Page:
The venue could be Camden Yards in Baltimore, Yankee Stadium in the Bronx or even a Midwest ballpark. No matter what, when the Sox are on the road, Red Sox Nation always comes along for the ride.
Last weekend at Fenway Park, Boston fans got a little taste of their own medicine, as droves of Philadelphia fans flooded the stadium for the three-game set between the Red Sox and Phillies.
It wouldn’t be farfetched to say that nearly half the crowd at each game was cheering for the road Phillies. Surprisingly, though, things did not get out of hand at Fenway.
Boston fans and Philadelphia fans are widely known as two of the most passionate, often overly rowdy fan bases in the country, but last weekend they coexisted as one pleasant group.
There were no major incidents, no brawls that found their way onto YouTube and no fans arrested for vomiting on children.
With all the animosity between Boston and Philadelphia sports lately (Bruins-Flyers), it’s a little surprising that there were no negative headlines about fan behavior.
Which begs the question: Do fans behave better or worse at games now?
Yes, there have been negative incidents at baseball games this year, including a toddler caught on camera drinking a beer in Philadelphia.
There also was a huge brawl on April 12 in the right-field stands during a Marlins-Dodgers game at Sun Life Stadium, where drunken fans were beating down on each other.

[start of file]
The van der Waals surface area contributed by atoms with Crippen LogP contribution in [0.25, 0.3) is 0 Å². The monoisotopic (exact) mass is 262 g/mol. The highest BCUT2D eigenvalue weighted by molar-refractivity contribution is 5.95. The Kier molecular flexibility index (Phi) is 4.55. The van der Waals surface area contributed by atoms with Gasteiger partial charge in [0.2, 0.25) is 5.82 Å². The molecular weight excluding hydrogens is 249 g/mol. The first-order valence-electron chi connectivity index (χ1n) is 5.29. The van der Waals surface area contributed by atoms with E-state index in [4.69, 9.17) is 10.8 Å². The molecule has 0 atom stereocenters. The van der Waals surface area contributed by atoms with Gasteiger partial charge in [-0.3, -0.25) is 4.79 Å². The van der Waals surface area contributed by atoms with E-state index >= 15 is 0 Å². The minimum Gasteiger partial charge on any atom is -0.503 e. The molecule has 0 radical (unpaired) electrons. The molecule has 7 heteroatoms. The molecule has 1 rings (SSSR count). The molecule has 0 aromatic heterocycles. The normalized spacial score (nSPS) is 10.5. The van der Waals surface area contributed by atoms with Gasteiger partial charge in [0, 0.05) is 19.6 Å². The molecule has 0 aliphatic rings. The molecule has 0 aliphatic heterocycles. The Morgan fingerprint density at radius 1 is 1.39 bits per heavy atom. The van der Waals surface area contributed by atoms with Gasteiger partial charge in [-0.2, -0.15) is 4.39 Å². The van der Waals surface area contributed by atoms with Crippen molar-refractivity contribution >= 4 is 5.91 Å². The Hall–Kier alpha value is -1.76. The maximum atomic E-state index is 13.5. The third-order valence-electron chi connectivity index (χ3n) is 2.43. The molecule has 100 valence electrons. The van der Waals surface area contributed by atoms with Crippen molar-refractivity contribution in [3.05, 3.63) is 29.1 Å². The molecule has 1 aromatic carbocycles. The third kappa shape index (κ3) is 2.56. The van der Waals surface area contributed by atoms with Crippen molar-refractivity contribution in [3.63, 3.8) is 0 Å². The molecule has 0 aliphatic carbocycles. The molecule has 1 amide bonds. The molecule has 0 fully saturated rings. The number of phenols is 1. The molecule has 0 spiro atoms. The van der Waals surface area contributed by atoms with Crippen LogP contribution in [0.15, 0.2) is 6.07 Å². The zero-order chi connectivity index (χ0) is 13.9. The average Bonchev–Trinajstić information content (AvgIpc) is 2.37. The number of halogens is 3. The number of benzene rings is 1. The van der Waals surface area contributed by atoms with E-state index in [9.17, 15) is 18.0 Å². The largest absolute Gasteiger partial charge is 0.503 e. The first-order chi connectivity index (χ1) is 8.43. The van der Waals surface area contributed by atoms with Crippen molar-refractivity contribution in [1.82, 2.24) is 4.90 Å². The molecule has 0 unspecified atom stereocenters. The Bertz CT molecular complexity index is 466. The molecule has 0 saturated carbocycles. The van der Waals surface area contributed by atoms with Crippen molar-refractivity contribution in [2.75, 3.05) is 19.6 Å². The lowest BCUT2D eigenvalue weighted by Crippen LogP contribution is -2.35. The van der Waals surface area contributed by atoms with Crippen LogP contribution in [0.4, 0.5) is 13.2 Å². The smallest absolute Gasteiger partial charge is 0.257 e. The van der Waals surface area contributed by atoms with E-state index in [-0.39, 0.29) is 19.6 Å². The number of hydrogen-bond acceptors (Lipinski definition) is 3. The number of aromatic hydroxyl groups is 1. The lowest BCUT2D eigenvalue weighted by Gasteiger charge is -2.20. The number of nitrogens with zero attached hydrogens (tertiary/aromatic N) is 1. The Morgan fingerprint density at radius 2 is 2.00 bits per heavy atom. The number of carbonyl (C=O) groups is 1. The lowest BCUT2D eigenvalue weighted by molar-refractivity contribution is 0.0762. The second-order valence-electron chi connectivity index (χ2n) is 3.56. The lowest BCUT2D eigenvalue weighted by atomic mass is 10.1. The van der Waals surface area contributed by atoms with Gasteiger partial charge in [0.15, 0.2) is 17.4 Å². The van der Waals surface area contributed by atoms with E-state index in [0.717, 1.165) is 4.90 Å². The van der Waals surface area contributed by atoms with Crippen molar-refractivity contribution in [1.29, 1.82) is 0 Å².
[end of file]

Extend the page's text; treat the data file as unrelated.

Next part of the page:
But 2010 has been somewhat tamer than years past.
Remember 2002, when Royals first base coach Tom Gamboa was attacked by a father and his teenage son for no apparent reason, other than the fact that both had reportedly drunk massive amounts of beer?
Then, there was the 1999 incident in Milwaukee, when a 23-year-old fan attacked Houston right fielder Bill Spiers, leaving Spiers with a bloody nose, a welt under his left eye and whiplash.
Or how about 1995 at Wrigley Field, when a fan jumped out of the stands to attack Cubs reliever Randy Myers, and Myers knocked the guy down with his forearm?
A few years later, Cubs fans and Dodgers players fought in the stands at Wrigley.
These days, fans — aside from a few unruly troublemakers — seem to be more civilized.
But is that really the case? Are fans behaving better this year than in recent memory? Have fans become more respectful?
Share your thoughts below. The best comments will be read on NESN’s Red Sox GameDay Live or Red Sox Final.
June 12: How far can this Red Sox team go?
Powered by WordPress.com VIP